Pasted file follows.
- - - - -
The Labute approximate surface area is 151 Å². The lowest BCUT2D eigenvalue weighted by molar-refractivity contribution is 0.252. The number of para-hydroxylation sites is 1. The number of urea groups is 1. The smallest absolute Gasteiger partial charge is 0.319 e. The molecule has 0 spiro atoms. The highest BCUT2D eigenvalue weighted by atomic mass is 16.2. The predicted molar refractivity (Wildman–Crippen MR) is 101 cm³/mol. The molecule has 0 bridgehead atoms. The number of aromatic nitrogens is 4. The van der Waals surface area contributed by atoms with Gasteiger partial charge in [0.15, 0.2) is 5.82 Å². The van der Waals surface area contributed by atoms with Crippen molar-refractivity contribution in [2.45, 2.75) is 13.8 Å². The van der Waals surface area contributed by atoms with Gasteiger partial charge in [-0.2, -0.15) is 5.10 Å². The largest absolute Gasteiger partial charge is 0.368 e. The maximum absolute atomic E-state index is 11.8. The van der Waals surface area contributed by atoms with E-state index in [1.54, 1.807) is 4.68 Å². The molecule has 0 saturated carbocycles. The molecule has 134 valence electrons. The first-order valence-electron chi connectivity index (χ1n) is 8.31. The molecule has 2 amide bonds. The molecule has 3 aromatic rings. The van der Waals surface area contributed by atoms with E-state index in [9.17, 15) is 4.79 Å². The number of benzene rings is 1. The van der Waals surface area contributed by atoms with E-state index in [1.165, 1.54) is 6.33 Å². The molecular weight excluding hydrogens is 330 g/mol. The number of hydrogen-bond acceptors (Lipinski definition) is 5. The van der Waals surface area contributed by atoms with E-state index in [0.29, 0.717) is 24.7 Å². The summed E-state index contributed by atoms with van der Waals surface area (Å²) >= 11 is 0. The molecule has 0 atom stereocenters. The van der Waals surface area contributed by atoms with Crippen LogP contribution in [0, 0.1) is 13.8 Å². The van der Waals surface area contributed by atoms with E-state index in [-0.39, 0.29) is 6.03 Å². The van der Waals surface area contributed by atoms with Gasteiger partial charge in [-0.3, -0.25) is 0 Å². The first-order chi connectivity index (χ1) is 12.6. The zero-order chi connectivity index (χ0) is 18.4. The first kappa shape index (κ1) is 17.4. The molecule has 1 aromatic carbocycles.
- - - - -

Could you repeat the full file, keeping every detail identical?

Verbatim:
The Labute approximate surface area is 151 Å². The lowest BCUT2D eigenvalue weighted by molar-refractivity contribution is 0.252. The number of para-hydroxylation sites is 1. The number of urea groups is 1. The smallest absolute Gasteiger partial charge is 0.319 e. The molecule has 0 spiro atoms. The highest BCUT2D eigenvalue weighted by atomic mass is 16.2. The predicted molar refractivity (Wildman–Crippen MR) is 101 cm³/mol. The molecule has 0 bridgehead atoms. The number of aromatic nitrogens is 4. The van der Waals surface area contributed by atoms with Gasteiger partial charge in [0.15, 0.2) is 5.82 Å². The van der Waals surface area contributed by atoms with Crippen molar-refractivity contribution in [2.45, 2.75) is 13.8 Å². The van der Waals surface area contributed by atoms with Gasteiger partial charge in [-0.2, -0.15) is 5.10 Å². The largest absolute Gasteiger partial charge is 0.368 e. The maximum absolute atomic E-state index is 11.8. The van der Waals surface area contributed by atoms with E-state index in [1.54, 1.807) is 4.68 Å². The molecule has 0 saturated carbocycles. The molecule has 134 valence electrons. The first-order valence-electron chi connectivity index (χ1n) is 8.31. The molecule has 2 amide bonds. The molecule has 3 aromatic rings. The van der Waals surface area contributed by atoms with E-state index in [9.17, 15) is 4.79 Å². The number of benzene rings is 1. The van der Waals surface area contributed by atoms with E-state index in [1.165, 1.54) is 6.33 Å². The molecular weight excluding hydrogens is 330 g/mol. The number of hydrogen-bond acceptors (Lipinski definition) is 5. The van der Waals surface area contributed by atoms with E-state index in [0.29, 0.717) is 24.7 Å². The summed E-state index contributed by atoms with van der Waals surface area (Å²) >= 11 is 0. The molecule has 0 atom stereocenters. The van der Waals surface area contributed by atoms with Crippen LogP contribution in [0, 0.1) is 13.8 Å². The van der Waals surface area contributed by atoms with E-state index in [-0.39, 0.29) is 6.03 Å². The van der Waals surface area contributed by atoms with Gasteiger partial charge in [-0.3, -0.25) is 0 Å². The first-order chi connectivity index (χ1) is 12.6. The zero-order chi connectivity index (χ0) is 18.4. The first kappa shape index (κ1) is 17.4. The molecule has 1 aromatic carbocycles.